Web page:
Hall of Fame defensive lineman Howie Long, who played 13 years for the Oakland Raiders, said Sunday it was clear that the NFL’s landmark concussion settlement with more than 4,500 former players who sued the league didn’t contain enough money to properly compensate every player who needed help.
“I don’t think you have to be a math major to figure out the numbers on that settlement. It’s not enough, and I’d like to see more,” Long, who is now an analyst for Fox, said during a pre-Super Bowl panel discussion on Fox News Sunday.
In January, federal judge Anita Brody refused to grant preliminary approval to the settlement because she said the league and the players had not sufficiently proven that the $760 million agreement included enough money to make payments to all qualifying players under its compensation structure. The settlement offers different payments for different diseases, from a maximum of $3 million for neurocognitive impairments to a maximum of $5 million for Lou Gehrig’s disease (other diseases, including Alzheimer’s, Parkinson’s, and chronic traumatic encephalopathy, fall in between).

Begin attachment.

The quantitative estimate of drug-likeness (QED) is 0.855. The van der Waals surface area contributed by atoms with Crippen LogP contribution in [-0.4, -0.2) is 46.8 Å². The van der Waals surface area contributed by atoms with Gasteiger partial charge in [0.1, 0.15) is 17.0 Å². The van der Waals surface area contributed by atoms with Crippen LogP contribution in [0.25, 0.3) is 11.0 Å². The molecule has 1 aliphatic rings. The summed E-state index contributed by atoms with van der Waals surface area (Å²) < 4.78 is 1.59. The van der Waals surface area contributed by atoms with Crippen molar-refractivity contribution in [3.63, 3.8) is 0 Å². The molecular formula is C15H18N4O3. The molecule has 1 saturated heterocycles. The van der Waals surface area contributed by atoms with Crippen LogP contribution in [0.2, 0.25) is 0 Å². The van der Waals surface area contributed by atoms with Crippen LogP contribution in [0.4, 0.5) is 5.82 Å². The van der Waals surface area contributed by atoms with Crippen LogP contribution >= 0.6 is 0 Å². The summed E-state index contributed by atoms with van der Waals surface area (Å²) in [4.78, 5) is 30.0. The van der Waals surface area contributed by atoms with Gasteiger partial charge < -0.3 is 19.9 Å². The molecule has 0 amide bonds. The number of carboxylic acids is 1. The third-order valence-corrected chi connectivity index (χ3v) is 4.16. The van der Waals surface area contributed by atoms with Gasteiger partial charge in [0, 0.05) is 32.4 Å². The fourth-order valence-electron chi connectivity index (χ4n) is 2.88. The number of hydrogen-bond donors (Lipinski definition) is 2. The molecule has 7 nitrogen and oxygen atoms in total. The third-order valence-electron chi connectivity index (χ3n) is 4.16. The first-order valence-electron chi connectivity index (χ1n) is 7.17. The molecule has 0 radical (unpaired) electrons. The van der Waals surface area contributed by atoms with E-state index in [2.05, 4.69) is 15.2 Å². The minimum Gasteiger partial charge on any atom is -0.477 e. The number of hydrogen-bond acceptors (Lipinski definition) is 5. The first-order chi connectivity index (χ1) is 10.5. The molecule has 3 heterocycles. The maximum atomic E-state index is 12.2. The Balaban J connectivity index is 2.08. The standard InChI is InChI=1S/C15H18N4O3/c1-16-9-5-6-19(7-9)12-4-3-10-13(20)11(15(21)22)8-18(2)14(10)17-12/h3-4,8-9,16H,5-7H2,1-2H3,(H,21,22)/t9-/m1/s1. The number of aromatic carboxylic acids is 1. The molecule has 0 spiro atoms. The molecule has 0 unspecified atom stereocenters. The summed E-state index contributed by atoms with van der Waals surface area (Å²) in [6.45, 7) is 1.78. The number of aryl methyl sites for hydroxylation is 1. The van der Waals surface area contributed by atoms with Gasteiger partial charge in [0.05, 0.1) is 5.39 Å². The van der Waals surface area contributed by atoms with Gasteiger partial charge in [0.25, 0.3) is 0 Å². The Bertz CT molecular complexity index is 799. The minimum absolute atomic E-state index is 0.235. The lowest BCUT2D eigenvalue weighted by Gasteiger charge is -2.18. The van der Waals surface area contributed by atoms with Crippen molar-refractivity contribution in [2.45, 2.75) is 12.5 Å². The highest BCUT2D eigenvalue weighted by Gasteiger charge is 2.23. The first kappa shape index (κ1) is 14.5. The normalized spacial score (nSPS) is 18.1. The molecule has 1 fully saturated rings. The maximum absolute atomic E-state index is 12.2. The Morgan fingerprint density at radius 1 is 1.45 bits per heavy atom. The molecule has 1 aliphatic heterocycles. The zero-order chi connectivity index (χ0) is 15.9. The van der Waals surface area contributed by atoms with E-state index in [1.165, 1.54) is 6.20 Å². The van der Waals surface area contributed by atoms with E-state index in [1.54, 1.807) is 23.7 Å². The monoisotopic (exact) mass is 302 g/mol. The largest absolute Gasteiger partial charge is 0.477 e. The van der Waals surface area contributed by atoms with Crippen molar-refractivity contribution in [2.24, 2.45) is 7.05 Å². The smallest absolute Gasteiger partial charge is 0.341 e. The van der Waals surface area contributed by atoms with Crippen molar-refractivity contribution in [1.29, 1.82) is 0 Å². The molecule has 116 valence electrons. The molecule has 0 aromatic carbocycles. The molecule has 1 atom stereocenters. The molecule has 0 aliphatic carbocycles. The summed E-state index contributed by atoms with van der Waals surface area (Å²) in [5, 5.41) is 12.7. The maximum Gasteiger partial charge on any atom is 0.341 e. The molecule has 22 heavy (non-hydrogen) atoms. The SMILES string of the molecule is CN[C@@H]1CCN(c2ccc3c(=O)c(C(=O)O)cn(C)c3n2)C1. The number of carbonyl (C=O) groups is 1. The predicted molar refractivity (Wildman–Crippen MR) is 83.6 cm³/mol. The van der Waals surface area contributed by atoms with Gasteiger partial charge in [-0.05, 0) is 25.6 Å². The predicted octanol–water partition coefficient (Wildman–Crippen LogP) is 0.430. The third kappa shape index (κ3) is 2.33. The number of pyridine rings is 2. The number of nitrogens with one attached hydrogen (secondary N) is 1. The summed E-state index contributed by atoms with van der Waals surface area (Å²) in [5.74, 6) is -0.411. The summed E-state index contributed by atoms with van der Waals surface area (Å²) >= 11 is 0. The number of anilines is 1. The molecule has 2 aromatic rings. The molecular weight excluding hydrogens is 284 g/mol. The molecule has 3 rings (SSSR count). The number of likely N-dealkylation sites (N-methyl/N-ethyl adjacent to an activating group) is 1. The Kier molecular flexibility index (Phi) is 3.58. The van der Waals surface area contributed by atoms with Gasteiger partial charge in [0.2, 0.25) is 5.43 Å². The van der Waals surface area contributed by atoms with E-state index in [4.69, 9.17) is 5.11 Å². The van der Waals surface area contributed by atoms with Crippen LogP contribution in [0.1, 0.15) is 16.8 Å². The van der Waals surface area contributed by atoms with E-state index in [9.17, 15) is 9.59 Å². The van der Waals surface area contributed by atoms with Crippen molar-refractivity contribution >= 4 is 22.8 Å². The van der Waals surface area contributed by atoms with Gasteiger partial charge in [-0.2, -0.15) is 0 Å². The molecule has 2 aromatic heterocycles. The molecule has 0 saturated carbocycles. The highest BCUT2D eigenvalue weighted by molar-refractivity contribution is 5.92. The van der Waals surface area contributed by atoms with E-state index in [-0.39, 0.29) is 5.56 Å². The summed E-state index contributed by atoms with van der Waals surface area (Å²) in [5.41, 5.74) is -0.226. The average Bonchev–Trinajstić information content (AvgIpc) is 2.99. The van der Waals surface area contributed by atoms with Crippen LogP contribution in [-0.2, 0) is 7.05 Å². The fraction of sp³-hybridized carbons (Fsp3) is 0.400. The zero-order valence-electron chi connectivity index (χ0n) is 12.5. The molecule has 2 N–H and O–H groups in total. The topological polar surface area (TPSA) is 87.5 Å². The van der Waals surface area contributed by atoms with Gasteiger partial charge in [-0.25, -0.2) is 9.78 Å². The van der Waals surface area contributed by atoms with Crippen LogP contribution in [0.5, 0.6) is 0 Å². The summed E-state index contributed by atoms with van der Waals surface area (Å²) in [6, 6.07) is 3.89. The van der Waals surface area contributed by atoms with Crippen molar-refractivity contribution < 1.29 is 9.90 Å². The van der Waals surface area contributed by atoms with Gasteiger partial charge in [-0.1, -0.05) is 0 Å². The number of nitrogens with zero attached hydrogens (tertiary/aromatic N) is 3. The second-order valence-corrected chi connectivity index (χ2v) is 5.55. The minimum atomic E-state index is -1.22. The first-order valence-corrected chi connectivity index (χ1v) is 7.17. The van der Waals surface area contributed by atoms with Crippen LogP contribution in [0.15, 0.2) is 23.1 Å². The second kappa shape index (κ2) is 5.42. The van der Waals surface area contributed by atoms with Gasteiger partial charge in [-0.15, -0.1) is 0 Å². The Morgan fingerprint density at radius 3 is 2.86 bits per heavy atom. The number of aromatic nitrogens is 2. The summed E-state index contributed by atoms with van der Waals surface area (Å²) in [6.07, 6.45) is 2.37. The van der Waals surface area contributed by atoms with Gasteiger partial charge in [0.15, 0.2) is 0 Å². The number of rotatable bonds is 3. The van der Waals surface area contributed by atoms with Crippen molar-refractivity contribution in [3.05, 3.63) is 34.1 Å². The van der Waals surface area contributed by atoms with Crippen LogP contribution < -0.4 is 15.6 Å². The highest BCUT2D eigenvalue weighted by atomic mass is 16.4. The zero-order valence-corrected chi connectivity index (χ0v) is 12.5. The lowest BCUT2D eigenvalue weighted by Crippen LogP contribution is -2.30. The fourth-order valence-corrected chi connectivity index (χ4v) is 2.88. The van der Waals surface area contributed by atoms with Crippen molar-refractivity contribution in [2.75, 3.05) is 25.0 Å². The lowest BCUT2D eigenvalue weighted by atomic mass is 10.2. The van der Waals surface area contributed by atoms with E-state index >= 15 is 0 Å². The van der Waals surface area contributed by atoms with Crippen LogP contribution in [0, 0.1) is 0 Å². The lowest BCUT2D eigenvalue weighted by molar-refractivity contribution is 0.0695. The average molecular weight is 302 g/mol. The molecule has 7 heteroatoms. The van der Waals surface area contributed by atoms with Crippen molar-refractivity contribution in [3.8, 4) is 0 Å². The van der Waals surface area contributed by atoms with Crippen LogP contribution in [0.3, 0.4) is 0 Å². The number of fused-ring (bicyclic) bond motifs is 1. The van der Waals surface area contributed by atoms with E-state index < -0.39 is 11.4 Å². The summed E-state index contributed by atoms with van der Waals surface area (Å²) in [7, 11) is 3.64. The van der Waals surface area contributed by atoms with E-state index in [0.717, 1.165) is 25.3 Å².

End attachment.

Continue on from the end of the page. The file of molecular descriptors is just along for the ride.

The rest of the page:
Though both sides say they have economic analyses showing that the settlement is sufficient, those studies were not included in the preliminary settlement filing. An ESPN analysis found last year that if former players suffered the covered diseases at expected rates, the settlement would need more than $1 billion to properly pay them all.
Other players and their attorneys have also raised concerns about the settlement. The attorney for the family of former player Dave Duerson, who committed suicide in 2011, told Sports On Earth that many of the attorneys and players involved haven’t seen the analysis proving that the settlement is sufficient. The wives of three former players told NBC News in January that they believe it isn’t large enough. The family of Junior Seau, the long-time linebacker who committed suicide in 2012 and was later found to have CTE, said this week that it did not believe the settlement was sufficient because it did not address wrongful death claims.
NFL commissioner Roger Goodell said on Fox News Sunday that he was confident the settlement would be approved.
And though he was critical of the settlement, Long wasn’t sure former players could afford a drawn out process to try to make it larger.
“I think one reasons why you’re willing to settle for that amount at this point is, you’ve got players in their older years who are in great need, who need the money right now, who can’t wait for a prolonged negotiation for potentially a bigger settlement,” Long said.